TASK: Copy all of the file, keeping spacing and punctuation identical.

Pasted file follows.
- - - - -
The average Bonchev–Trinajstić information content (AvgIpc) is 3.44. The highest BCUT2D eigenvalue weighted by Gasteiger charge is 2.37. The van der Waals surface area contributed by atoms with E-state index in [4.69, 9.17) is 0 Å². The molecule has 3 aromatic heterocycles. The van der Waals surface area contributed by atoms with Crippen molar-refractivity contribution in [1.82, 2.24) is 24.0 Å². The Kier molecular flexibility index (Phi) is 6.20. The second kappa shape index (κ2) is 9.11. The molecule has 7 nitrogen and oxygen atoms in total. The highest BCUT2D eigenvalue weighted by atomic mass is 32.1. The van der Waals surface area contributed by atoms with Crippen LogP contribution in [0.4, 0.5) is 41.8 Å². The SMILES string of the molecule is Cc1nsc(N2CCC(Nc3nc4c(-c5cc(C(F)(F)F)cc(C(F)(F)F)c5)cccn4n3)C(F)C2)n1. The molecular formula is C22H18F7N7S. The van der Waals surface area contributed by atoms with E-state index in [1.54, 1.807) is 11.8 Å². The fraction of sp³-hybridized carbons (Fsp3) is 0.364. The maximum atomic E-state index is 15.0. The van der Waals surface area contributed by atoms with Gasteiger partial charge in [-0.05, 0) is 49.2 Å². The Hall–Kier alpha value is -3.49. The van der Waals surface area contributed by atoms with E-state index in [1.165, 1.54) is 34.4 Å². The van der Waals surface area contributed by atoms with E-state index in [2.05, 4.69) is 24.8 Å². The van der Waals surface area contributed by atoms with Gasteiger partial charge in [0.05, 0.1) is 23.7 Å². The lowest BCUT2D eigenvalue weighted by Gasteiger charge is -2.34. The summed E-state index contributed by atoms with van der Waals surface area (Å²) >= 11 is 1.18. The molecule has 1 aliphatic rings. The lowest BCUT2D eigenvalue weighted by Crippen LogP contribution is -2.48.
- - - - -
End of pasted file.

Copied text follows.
The average Bonchev–Trinajstić information content (AvgIpc) is 3.44. The highest BCUT2D eigenvalue weighted by Gasteiger charge is 2.37. The van der Waals surface area contributed by atoms with E-state index in [4.69, 9.17) is 0 Å². The molecule has 3 aromatic heterocycles. The van der Waals surface area contributed by atoms with Crippen molar-refractivity contribution in [1.82, 2.24) is 24.0 Å². The Kier molecular flexibility index (Phi) is 6.20. The second kappa shape index (κ2) is 9.11. The molecule has 7 nitrogen and oxygen atoms in total. The highest BCUT2D eigenvalue weighted by atomic mass is 32.1. The van der Waals surface area contributed by atoms with Crippen LogP contribution in [0.4, 0.5) is 41.8 Å². The SMILES string of the molecule is Cc1nsc(N2CCC(Nc3nc4c(-c5cc(C(F)(F)F)cc(C(F)(F)F)c5)cccn4n3)C(F)C2)n1. The molecular formula is C22H18F7N7S. The van der Waals surface area contributed by atoms with E-state index in [1.54, 1.807) is 11.8 Å². The fraction of sp³-hybridized carbons (Fsp3) is 0.364. The maximum atomic E-state index is 15.0. The van der Waals surface area contributed by atoms with Gasteiger partial charge in [-0.05, 0) is 49.2 Å². The Hall–Kier alpha value is -3.49. The van der Waals surface area contributed by atoms with E-state index in [1.165, 1.54) is 34.4 Å². The van der Waals surface area contributed by atoms with E-state index in [2.05, 4.69) is 24.8 Å². The van der Waals surface area contributed by atoms with Gasteiger partial charge in [0.05, 0.1) is 23.7 Å². The lowest BCUT2D eigenvalue weighted by Gasteiger charge is -2.34. The summed E-state index contributed by atoms with van der Waals surface area (Å²) >= 11 is 1.18. The molecule has 1 aliphatic rings. The lowest BCUT2D eigenvalue weighted by Crippen LogP contribution is -2.48.